Thursday, May 28, 2015

What We've Been Through: a 10th anniversary post

Somehow, someway, even though we are obviously still newlyweds, today is our 10th wedding anniversary. 
A DECADE, y'all. 
It's insane. 

We've been through a lot these past ten years. It hasn't always been pretty. It hasn't always been fun or easy or romance novel worthy- but I love our journey. And our story from single kids to newlyweds to working professionals to parents hasn't been perfect. But marriage takes work and dedication and choosing love and there is literally nobody else out there on the entire planet that I would ever want to go through life with than my husband. 
I love you, Boo.

All women think that their husband is the best and noblest and funniest and hardest working and best father and most Christlike man to ever walk this Earth- but I'm right. I really am. Because mine is. 

A lot has happened over these last ten years, y'all. 

We've broken two coffee pots, but not our promises to one another. 

We've gone through surgeries and sadness, but not separation.

We've killed house plants and microwaves and 2,763 swarming termites, but not our love for one another.

We've battled stomach viruses and hurricanes and flea outbreaks but never our marriage vows.

There have been broken dishes and cracked windshields but our union has never shattered.

We've birthed three babies and raised our standards for marital joy.
We've given away countless outdated outfits and unloaded boatloads of petty arguments. 

We've gotten over the first few rocky years of marriage and our own self centered view of what marriage should really be like.

We've changed diapers and our own stinky attitudes.

We've planted trees and put down roots together. 

We've decimated dollarweed and died to ourselves for Christ and each other.

We've had roommates and housemates and fights that dragged on way longer than they should have.

We've bickered and bugged each other and been blessed beyond measure.
We've brewed one another enough coffee to float the Ark. 

We've compromised on paint colors and supper choices and laundry folding techniques but never on our convictions. 

We've gone to bed mad but always woken up beside each other.

We've fought with each other- but we've given up keeping score.
We've binge watched Netflix and gorged on Chinese take out but still haven't gotten sick of one another. 

We've settled the white Christmas lights vs. colored Christmas lights debate but still can't agree on what type of milk is superior.  

We've nursed one another through surgeries and childbirthing and migraines and the worst sunburns that have ever occurred in the history of The Gulf of Mexico. No joke.

We've come up with countless inside jokes and dorky ways to amuse ourselves like hiding dirty socks in pillowcases and stashing outdated yearbook pictures into lunch boxes. 

We've sacrificed time and money and sleep and priorities and used those resources to build a Christ-centered home for the family we've been given.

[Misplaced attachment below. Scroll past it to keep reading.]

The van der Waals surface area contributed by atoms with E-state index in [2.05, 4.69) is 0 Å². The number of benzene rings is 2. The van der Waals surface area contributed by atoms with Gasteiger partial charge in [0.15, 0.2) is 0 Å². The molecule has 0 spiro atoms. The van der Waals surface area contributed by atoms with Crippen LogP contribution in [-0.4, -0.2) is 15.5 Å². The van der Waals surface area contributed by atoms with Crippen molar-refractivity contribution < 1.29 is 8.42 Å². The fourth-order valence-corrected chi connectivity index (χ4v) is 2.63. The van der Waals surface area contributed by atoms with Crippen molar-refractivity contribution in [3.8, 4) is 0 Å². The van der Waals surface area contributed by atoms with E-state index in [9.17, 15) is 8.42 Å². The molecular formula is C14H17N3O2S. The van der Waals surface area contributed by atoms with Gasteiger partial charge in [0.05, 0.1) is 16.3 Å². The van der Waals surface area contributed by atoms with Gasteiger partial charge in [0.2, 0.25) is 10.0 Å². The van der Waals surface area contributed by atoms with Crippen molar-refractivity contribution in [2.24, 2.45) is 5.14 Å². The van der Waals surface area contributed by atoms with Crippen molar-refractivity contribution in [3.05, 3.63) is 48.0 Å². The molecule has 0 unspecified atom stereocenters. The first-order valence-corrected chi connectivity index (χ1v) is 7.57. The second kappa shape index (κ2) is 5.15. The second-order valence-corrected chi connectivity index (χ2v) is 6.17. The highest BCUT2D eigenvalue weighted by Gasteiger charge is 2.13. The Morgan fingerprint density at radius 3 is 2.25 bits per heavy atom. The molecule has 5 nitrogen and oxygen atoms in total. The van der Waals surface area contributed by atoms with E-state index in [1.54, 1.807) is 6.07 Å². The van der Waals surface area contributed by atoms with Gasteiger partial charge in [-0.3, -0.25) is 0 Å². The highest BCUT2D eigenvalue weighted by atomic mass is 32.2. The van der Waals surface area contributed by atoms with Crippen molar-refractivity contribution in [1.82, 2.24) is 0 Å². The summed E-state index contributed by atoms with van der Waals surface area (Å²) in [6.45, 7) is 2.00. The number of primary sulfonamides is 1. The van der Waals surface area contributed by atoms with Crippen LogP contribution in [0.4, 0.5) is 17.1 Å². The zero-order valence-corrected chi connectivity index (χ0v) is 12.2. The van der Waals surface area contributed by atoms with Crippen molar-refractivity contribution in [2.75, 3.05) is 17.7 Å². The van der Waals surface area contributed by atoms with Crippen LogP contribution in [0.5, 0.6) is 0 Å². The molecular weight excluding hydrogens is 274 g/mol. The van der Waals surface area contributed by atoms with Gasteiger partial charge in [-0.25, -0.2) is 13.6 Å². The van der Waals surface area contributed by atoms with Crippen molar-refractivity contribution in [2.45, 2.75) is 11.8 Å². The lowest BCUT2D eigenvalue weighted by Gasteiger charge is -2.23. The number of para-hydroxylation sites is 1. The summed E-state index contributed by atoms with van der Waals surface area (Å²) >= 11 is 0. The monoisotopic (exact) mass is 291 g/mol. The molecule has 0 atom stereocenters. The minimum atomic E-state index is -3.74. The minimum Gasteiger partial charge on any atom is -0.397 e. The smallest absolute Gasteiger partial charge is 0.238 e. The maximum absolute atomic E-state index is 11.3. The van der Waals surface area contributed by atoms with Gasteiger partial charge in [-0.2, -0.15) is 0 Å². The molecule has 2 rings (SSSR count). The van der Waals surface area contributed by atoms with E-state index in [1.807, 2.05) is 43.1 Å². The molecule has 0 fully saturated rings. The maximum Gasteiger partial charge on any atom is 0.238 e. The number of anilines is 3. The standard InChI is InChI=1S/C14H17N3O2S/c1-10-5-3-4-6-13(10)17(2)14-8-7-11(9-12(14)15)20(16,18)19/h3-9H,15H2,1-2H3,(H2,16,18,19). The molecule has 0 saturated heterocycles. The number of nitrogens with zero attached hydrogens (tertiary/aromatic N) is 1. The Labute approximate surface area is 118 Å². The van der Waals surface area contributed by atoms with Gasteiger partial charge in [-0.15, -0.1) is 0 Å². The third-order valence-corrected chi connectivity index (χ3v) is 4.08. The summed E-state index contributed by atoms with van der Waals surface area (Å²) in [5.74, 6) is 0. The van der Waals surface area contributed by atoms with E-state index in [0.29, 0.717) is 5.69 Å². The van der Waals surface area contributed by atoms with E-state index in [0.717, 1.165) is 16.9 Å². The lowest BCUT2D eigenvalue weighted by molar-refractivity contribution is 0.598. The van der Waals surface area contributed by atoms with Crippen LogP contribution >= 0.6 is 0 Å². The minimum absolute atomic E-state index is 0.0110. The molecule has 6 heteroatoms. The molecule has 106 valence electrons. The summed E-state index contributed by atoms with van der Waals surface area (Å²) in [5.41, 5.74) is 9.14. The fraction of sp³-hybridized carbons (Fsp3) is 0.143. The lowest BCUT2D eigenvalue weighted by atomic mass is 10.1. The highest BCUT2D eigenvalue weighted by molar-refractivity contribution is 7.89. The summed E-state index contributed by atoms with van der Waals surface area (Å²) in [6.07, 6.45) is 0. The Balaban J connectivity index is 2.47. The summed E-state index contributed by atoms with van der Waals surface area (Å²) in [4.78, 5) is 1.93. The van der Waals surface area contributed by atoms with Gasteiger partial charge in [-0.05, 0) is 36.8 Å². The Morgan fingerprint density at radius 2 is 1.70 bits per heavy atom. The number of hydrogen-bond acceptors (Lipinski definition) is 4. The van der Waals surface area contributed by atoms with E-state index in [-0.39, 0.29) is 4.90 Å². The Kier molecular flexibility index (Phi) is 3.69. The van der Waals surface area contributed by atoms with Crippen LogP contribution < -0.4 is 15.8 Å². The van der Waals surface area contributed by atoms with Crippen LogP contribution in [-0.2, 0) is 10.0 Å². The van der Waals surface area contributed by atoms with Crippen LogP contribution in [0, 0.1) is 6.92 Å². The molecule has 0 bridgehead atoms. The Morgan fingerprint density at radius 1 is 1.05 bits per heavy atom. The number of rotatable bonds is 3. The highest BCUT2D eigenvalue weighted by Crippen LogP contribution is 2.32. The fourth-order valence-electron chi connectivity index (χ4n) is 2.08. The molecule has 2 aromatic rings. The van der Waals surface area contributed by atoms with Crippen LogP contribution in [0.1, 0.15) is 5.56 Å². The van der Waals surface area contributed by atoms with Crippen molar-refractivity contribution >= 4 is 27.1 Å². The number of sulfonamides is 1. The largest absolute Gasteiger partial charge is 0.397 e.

And our blessings have abounded. 

We've been through trials. Tons of them. And we've used those turbulent waters not to drown our relationship or erode our union but to force us even closer together as we battle the waves that crash into our lives. 

With loads of prayer and the Lord's help, we've made the foundation of our marriage a strong one and formed an unshakeable bond through the vows that we made in His presence that afternoon ten years ago today. 

We've clung to Him through this 1st decade of our marriage will continue to do so for the next 6 or 7 that we'll spend together as husband and wife. 
"And the rain fell, and the floods came down, and the winds blew and slammed against that house; and yet it did not fall, for it had been founded on The Rock." -Jesus, Matthew 7:25
*emphasis mine

Tuesday, May 26, 2015

For Luke To Read in 2027

Like most families, we dyed eggs before Easter this year. An uneaten, colored egg remained in the butter cubby of my icebox door for a few days after we'd finished and I'd noticed in the days after Easter that it had disappeared, but I had assumed that was because it was eaten. 


As I was vacuuming behind a bookcase in the Big Kid's bedroom this morning, I discovered that it had, in fact, not been consumed. That single, solitary, red dyed egg had been shoved in the dark recess between the back of their bookcase and their wall and was left there to slowly crumble and disintegrate into a pile of pink shell fragments and dehydrated yolk bits.    

**SCIENCE FACT: Boiled eggs do not stink like you'd expect them to when they're abandoned in a corner for three and a half fortnights. When left unattended in cool, dark places, the shells will become brittle, crack and expose the whites and yolks to the outside air, then therefore slowly dry and dehydrate their insides until nothing but a crumbled pile of crusty yellow yolks and fragile egg shells remain. 

I questioned the kids about it and quickly surmised that Luke, my oldest, was the culprit. Upon further pressing, he explained that he'd hidden the egg back there because he "just didn't like those stinky ol' eggs too much" and didn't want to have to eat the last one. 

Well at least he's honest, amIright?? 

When Luke moves away from home, I'm going to send him on his merry way with a boiled egg secretly stashed in one of the toes of his shoes because revenge is a dish best served cold. 

Boom. MomLaw for the win.